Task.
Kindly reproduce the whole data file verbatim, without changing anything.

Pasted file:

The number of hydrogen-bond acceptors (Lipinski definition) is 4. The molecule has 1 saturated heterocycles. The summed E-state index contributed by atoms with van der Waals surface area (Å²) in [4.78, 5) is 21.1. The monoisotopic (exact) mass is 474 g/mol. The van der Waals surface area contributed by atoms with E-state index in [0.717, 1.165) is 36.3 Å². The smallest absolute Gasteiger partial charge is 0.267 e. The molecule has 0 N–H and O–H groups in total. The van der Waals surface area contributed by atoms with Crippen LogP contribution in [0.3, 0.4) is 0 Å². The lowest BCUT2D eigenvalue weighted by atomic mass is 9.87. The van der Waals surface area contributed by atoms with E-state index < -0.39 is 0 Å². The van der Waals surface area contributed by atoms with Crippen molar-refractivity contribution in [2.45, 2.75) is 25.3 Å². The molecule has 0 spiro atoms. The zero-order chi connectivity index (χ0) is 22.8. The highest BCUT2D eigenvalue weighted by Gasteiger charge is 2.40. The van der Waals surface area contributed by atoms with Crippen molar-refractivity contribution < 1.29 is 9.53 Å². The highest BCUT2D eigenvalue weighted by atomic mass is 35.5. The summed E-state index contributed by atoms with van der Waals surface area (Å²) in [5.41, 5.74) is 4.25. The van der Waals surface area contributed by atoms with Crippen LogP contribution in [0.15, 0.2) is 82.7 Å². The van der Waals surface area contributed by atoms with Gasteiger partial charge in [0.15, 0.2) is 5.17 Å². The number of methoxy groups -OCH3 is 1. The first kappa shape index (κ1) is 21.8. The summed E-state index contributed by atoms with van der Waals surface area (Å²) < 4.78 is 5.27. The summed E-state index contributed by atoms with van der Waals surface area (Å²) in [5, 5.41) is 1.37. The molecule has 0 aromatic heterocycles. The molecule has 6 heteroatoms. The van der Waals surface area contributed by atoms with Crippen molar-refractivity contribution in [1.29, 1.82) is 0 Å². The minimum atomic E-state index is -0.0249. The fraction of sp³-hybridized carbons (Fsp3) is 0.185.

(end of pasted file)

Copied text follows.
The number of hydrogen-bond acceptors (Lipinski definition) is 4. The molecule has 1 saturated heterocycles. The summed E-state index contributed by atoms with van der Waals surface area (Å²) in [4.78, 5) is 21.1. The monoisotopic (exact) mass is 474 g/mol. The van der Waals surface area contributed by atoms with E-state index in [0.717, 1.165) is 36.3 Å². The smallest absolute Gasteiger partial charge is 0.267 e. The molecule has 0 N–H and O–H groups in total. The van der Waals surface area contributed by atoms with Crippen LogP contribution in [0.3, 0.4) is 0 Å². The lowest BCUT2D eigenvalue weighted by atomic mass is 9.87. The van der Waals surface area contributed by atoms with E-state index < -0.39 is 0 Å². The van der Waals surface area contributed by atoms with Crippen molar-refractivity contribution in [2.45, 2.75) is 25.3 Å². The molecule has 0 spiro atoms. The zero-order chi connectivity index (χ0) is 22.8. The highest BCUT2D eigenvalue weighted by Gasteiger charge is 2.40. The van der Waals surface area contributed by atoms with Crippen molar-refractivity contribution < 1.29 is 9.53 Å². The highest BCUT2D eigenvalue weighted by atomic mass is 35.5. The summed E-state index contributed by atoms with van der Waals surface area (Å²) in [5.41, 5.74) is 4.25. The van der Waals surface area contributed by atoms with Crippen LogP contribution in [0.15, 0.2) is 82.7 Å². The van der Waals surface area contributed by atoms with Gasteiger partial charge in [0.15, 0.2) is 5.17 Å². The number of methoxy groups -OCH3 is 1. The first kappa shape index (κ1) is 21.8. The summed E-state index contributed by atoms with van der Waals surface area (Å²) < 4.78 is 5.27. The summed E-state index contributed by atoms with van der Waals surface area (Å²) in [5, 5.41) is 1.37. The molecule has 0 aromatic heterocycles. The molecule has 6 heteroatoms. The van der Waals surface area contributed by atoms with Crippen molar-refractivity contribution in [1.29, 1.82) is 0 Å². The minimum atomic E-state index is -0.0249. The fraction of sp³-hybridized carbons (Fsp3) is 0.185.